‘He’s my sporting father’
SIMON Brown is a young basketball coach and English teacher at St George’s College (STGC) who has quickly gained Internet fame for how he mentors those left in his charge on a daily basis, whether on the court or in the classroom.
Known through his TikTok videos for his colourful methods of interacting with youngsters in class and on the court, many describe him as a modern educator but, more importantly, as a father figure to young men at a time when they are easily impacted by negative influences and characters.
Although Brown receives an honorary Eternal Father Award on Sunday, Father’s Day, for what has been described as his “exemplary leadership, mentorship, and development of young men”, his modesty will not allow him to bask in the achievement. He instead chooses to praise Clifford Brown (no relation), whom he describes as his “sporting father” for his influence as a coach and mentor.
Simon, a former STGC basketballer, was coached by Clifford, whom he refers to as CB. After university Simon returned to North Street in 2008 to teach — and that is when they reunited on the court.
“While watching one of the basketball games I went to CB — who would become my basketball mentor and father in basketball — during a timeout and gave some advice before returning to the stands,” Simon told the Jamaica Observer. “At this time I was just a teacher. I did the same in another game and, after about two games of doing that, he came up to me and said, ‘Why yuh don’t come to a training session and play some ball?’ At that time, I was very young, about 22 or 23.”
STGC went on to claim the all-island Under-19 title the following year. Brown says CB then signed him up for coaching courses through the Jamaica Basketball Association. Brown says it did not feel like a calling to the sport but it felt natural. He notes his knack for mentorship started as a teen when he played the role of counsellor at Moorlands Camp in Spur Tree, Manchester.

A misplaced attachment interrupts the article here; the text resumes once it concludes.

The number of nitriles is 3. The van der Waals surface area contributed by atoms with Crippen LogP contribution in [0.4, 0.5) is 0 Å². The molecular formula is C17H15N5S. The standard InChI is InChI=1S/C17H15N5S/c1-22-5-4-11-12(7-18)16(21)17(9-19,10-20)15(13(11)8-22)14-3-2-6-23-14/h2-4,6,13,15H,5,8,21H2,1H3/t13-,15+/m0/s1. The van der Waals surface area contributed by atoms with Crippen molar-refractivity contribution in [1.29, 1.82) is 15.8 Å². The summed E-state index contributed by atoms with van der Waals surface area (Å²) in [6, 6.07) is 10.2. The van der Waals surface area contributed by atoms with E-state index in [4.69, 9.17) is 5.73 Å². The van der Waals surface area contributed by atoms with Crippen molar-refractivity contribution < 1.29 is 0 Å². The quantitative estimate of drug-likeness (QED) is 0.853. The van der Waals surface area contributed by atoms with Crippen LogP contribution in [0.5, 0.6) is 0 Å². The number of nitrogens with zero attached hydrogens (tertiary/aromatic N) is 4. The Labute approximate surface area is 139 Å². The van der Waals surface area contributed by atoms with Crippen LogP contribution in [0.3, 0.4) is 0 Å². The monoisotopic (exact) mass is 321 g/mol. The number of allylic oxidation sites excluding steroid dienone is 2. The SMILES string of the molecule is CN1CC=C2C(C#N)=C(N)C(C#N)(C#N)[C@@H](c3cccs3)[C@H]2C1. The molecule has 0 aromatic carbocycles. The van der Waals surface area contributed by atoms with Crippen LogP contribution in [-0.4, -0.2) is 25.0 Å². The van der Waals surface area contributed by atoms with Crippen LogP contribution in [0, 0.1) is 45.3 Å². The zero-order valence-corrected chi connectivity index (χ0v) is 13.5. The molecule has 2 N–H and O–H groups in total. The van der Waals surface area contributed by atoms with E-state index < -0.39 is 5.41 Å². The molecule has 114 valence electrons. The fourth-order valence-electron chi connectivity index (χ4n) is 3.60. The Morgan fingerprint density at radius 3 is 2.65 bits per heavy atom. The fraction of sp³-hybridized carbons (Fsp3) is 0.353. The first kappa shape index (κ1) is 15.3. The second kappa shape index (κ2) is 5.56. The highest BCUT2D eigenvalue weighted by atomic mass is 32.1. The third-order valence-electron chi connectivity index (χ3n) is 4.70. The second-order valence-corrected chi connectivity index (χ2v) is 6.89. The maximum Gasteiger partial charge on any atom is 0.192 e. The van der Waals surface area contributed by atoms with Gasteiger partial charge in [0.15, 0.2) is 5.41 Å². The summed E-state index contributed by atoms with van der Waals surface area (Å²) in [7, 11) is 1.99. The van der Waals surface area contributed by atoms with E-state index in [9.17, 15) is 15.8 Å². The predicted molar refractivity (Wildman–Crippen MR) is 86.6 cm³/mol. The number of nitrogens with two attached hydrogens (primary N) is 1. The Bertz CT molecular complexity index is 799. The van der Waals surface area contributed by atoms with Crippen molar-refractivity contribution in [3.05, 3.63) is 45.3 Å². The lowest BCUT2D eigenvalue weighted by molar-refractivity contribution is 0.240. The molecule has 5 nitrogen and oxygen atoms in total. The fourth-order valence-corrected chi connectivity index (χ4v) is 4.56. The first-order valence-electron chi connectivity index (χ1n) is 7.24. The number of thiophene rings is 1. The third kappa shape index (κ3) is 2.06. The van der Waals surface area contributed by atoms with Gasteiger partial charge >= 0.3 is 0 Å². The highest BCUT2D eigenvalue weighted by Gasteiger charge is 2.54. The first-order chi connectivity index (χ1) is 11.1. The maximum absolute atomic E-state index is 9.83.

Brown pinpoints watching CB lead his team to that title, and his interactions with a youngster at a primary school during sixth-form ministry as key moments in his realisation that he has a role to play in mentoring youngsters someday. He says the boy, who was referred to as Maldini because he wanted to become a football defender someday, moved him with his stories about his struggles.
Brown says there are specific values he picked up from CB regarding interpersonal relationships.
“The first thing was getting to understand the individual first,” Brown said. “As a coach, sometimes it’s easy to get caught up in who is a point guard, who is a defender, who is a striker, what position they play, but we have to also keep in mind that their position is influenced by their personalities. CB showed me how important it is to speak to your players and understand what’s happening in their heads.
“Get to know — without being inquisitive — what’s going on in their home lives. You might find that one of your best players can’t perform on a day because he’s having an issue at home with his mother and stepfather. CB showed me that getting to know who the players are is just as valuable as getting to know how good the players are.
“I also learned camaraderie with the players. CB was always joking with the players when he got the chance. He’s a very tough, rough-cut type of coach but he also knows when to joke around. That camaraderie is very important, especially for young men.”
Brown says CB also taught him about strength, in more than just the physical sense.
“One thing you learn from mentoring is that these kids go through a lot,” he said, “a lot more than they are mentally prepared for, so we have to be the rock that teaches them how to get through these situations — just as much as how we are teaching them how to play a game.”